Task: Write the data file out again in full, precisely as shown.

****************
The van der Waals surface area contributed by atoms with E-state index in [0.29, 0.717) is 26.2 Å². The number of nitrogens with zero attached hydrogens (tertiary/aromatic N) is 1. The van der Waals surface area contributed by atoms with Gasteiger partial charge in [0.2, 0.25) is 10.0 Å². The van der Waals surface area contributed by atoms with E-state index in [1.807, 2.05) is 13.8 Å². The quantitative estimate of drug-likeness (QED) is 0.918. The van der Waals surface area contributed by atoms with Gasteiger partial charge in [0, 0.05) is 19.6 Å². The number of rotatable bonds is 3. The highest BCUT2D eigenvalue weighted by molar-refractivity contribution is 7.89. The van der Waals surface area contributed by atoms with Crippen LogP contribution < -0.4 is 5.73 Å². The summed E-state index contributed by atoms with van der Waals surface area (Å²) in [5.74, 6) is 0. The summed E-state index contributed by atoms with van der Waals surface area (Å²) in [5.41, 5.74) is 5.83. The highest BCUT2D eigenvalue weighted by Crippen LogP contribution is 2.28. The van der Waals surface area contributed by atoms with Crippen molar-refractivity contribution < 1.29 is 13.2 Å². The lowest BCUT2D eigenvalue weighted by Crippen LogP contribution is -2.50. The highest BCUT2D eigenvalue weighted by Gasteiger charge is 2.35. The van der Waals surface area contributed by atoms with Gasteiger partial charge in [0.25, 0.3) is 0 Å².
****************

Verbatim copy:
The van der Waals surface area contributed by atoms with E-state index in [0.29, 0.717) is 26.2 Å². The number of nitrogens with zero attached hydrogens (tertiary/aromatic N) is 1. The van der Waals surface area contributed by atoms with Gasteiger partial charge in [0.2, 0.25) is 10.0 Å². The van der Waals surface area contributed by atoms with E-state index in [1.807, 2.05) is 13.8 Å². The quantitative estimate of drug-likeness (QED) is 0.918. The van der Waals surface area contributed by atoms with Gasteiger partial charge in [0, 0.05) is 19.6 Å². The number of rotatable bonds is 3. The highest BCUT2D eigenvalue weighted by molar-refractivity contribution is 7.89. The van der Waals surface area contributed by atoms with Crippen LogP contribution < -0.4 is 5.73 Å². The summed E-state index contributed by atoms with van der Waals surface area (Å²) in [5.74, 6) is 0. The summed E-state index contributed by atoms with van der Waals surface area (Å²) in [5.41, 5.74) is 5.83. The highest BCUT2D eigenvalue weighted by Crippen LogP contribution is 2.28. The van der Waals surface area contributed by atoms with Crippen molar-refractivity contribution < 1.29 is 13.2 Å². The lowest BCUT2D eigenvalue weighted by Crippen LogP contribution is -2.50. The highest BCUT2D eigenvalue weighted by Gasteiger charge is 2.35. The van der Waals surface area contributed by atoms with Gasteiger partial charge in [0.25, 0.3) is 0 Å².